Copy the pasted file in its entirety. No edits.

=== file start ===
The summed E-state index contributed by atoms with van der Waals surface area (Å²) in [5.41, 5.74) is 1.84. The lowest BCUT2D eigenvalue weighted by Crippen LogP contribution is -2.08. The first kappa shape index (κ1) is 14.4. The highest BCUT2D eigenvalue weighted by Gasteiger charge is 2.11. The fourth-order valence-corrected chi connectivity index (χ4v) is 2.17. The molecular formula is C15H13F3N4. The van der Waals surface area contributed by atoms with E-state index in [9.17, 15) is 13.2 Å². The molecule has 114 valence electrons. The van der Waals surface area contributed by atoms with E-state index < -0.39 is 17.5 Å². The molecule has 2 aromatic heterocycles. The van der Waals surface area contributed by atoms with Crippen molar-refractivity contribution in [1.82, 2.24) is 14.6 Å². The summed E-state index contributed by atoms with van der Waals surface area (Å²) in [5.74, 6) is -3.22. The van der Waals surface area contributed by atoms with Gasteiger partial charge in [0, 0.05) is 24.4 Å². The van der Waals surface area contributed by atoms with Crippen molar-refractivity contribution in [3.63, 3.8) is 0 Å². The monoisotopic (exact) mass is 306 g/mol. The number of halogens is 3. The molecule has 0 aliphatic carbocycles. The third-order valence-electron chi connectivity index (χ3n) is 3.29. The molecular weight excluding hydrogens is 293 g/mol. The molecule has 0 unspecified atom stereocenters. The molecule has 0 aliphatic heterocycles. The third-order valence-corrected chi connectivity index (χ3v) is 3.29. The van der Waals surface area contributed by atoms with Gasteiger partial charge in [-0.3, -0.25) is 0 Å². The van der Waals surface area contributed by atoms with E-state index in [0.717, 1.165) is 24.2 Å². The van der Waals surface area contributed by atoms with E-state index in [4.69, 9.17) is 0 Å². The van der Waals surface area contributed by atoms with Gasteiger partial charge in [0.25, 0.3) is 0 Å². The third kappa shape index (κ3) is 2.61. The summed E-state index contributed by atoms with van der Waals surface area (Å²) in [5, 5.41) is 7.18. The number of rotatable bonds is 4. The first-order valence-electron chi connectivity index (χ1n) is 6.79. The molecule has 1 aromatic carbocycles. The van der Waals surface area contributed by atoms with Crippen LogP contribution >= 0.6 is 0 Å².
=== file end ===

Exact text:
The summed E-state index contributed by atoms with van der Waals surface area (Å²) in [5.41, 5.74) is 1.84. The lowest BCUT2D eigenvalue weighted by Crippen LogP contribution is -2.08. The first kappa shape index (κ1) is 14.4. The highest BCUT2D eigenvalue weighted by Gasteiger charge is 2.11. The fourth-order valence-corrected chi connectivity index (χ4v) is 2.17. The molecular formula is C15H13F3N4. The van der Waals surface area contributed by atoms with E-state index in [9.17, 15) is 13.2 Å². The molecule has 114 valence electrons. The van der Waals surface area contributed by atoms with E-state index < -0.39 is 17.5 Å². The molecule has 2 aromatic heterocycles. The van der Waals surface area contributed by atoms with Crippen molar-refractivity contribution in [1.82, 2.24) is 14.6 Å². The summed E-state index contributed by atoms with van der Waals surface area (Å²) in [5.74, 6) is -3.22. The van der Waals surface area contributed by atoms with Gasteiger partial charge in [0, 0.05) is 24.4 Å². The van der Waals surface area contributed by atoms with Crippen molar-refractivity contribution in [3.63, 3.8) is 0 Å². The monoisotopic (exact) mass is 306 g/mol. The number of halogens is 3. The molecule has 0 aliphatic carbocycles. The third-order valence-electron chi connectivity index (χ3n) is 3.29. The molecular weight excluding hydrogens is 293 g/mol. The molecule has 0 unspecified atom stereocenters. The molecule has 0 aliphatic heterocycles. The third-order valence-corrected chi connectivity index (χ3v) is 3.29. The van der Waals surface area contributed by atoms with Gasteiger partial charge in [-0.3, -0.25) is 0 Å². The van der Waals surface area contributed by atoms with E-state index in [0.717, 1.165) is 24.2 Å². The van der Waals surface area contributed by atoms with E-state index in [4.69, 9.17) is 0 Å². The van der Waals surface area contributed by atoms with Gasteiger partial charge in [0.25, 0.3) is 0 Å². The third kappa shape index (κ3) is 2.61. The summed E-state index contributed by atoms with van der Waals surface area (Å²) in [5, 5.41) is 7.18. The number of rotatable bonds is 4. The first-order valence-electron chi connectivity index (χ1n) is 6.79. The molecule has 1 aromatic carbocycles. The van der Waals surface area contributed by atoms with Crippen LogP contribution >= 0.6 is 0 Å².